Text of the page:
Over the course of his testimony on Wednesday, Michael Cohen said many troubling things about President Trump. He said he was a racist. He said he was a cheat. He accused Trump of committing a number of felonies.

But as far as the future of the United States is concerned, he arguably saved the worst for last. In his closing statement — so late that many probably missed it — he said this: “Given my experience working for Mr. Trump, I fear that if he loses the election in 2020, that there will never be a peaceful transition of power, and this is why I agreed to appear before you today.”

This is a prospect that has been floated before. In fact, as a political journalist, I can tell you it’s probably the question I get asked the most. And here was a man who knows Trump very well suggesting it’s a concern that is warranted.

It’s 100 percent speculation, yes, but it’s not completely baseless. Remember toward the end of the 2016 election when everyone, including, apparently, Trump, thought he was about to lose? Trump spent weeks alleging voter fraud among voters who hadn’t even cast ballots. He even suggested if he lost, there could be no other explanation.

In light of this, critics pressed him to promise to accept the results of the election. He declined, even using it to provoke further.

“Ladies and gentlemen, I want to make a major announcement today,” he said Oct. 20, 2016, in Ohio. “I would like to promise and pledge to all of my voters and supporters, and to all of the people of the United States, that I will totally accept the results of this great and historic presidential election . . . "

He paused for effect.

". . . If I win.”

It bears emphasizing that Trump said he was reserving the right to challenge the results through the legal system, and only if it wasn’t “a clear election result.” But this is the president who has waged an effort to undermine judges who decide things he doesn’t like. And he’s alleged a vast conspiracy among law enforcement to take him down. If the voters vote him out in part based upon that evidence — or if that process itself leads to impeachment and removal from office — is the guy who said this is a “witch hunt” just going to walk away and accept that verdict?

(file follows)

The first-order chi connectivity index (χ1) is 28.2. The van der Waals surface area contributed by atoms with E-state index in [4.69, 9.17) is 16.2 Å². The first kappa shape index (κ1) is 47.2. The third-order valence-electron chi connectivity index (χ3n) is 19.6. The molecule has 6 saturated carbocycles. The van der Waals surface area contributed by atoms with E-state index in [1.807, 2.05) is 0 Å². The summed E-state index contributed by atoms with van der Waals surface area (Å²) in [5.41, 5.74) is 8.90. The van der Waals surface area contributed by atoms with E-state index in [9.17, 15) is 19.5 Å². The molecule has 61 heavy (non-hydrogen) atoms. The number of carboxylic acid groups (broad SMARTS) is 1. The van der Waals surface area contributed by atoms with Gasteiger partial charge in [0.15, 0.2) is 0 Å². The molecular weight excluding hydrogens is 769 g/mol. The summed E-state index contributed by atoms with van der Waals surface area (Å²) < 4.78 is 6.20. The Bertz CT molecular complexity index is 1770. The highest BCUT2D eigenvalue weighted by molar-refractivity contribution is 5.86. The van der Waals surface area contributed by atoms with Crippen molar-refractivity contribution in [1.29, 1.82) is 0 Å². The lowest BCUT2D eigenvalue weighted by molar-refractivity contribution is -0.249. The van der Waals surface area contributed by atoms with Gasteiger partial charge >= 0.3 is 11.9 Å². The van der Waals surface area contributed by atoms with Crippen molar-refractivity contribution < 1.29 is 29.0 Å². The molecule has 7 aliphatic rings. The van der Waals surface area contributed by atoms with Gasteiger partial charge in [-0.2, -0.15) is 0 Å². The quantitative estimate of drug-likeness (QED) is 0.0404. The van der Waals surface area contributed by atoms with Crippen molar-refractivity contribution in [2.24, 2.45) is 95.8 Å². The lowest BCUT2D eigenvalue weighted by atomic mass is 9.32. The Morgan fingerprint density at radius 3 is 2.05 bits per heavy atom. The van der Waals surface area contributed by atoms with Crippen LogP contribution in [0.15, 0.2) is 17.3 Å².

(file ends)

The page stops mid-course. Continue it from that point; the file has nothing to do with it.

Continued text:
If it all seems unlikely, that’s because it is. Even if Trump were to try to cling to power, the odds of success seem very low. This has obviously never even been attempted, though as Jack Shafer writes, Franklin D. Roosevelt once entertained asserting dictatorial powers, and some in the military feared Richard Nixon was hinting at preventing his removal from office. “He was trying to find out whether in a crunch there was support to keep him in power,” an anonymous four-star officer on Nixon’s Joint Chiefs of Staff told journalist Seymour Hersh in 1983.

To prevent his own removal, that’s essentially what Trump would have to do. Assuming he can’t game the electoral college and exhausts legal challenges to the result of the election, staying in office would probably require force of some kind and the complicity of the military. And the idea that the military would go along with this even after another person is duly elected is difficult to believe.

But the potentially ominous part of this isn’t about the (very low) odds of success; it’s what would happen in the meantime. If Trump won’t leave, and his base feels aggrieved, what if he stirs a popular uprising of some sort? Things could get messy, even as he would probably never hold power.

And some say it’s an unlikely possibility worth preparing for, given Trump’s conduct and the potential very real constitutional crisis that could result. Georgetown Law’s Joshua A. Geltzer looked at the possibility, recommending a number of safeguards against it. Apart from making sure the electoral college is shored up and that politicians are prepared to desert Trump if he doesn’t leave, he urged that the country’s military leaders be asked in their regular sworn testimony whether they would commit to making sure the military would assist in the transition of power if necessary.

Cohen isn’t a constitutional scholar, nor is he a political expert, so he can’t know how unlikely this would be to succeed. It’s also possible he was saying this for effect after a long day of testimony. But lots of people were eager to believe the things he was saying Wednesday for the very reason that he knows Trump better than all but a handful of people. His view of Trump’s character on this point would seem difficult to totally discount.

It’s easy to dismiss Trump’s attacks on elections and the investigations of his presidency as Trump merely being provocative and trying to play a political game. Cohen seems to think there is more at work here.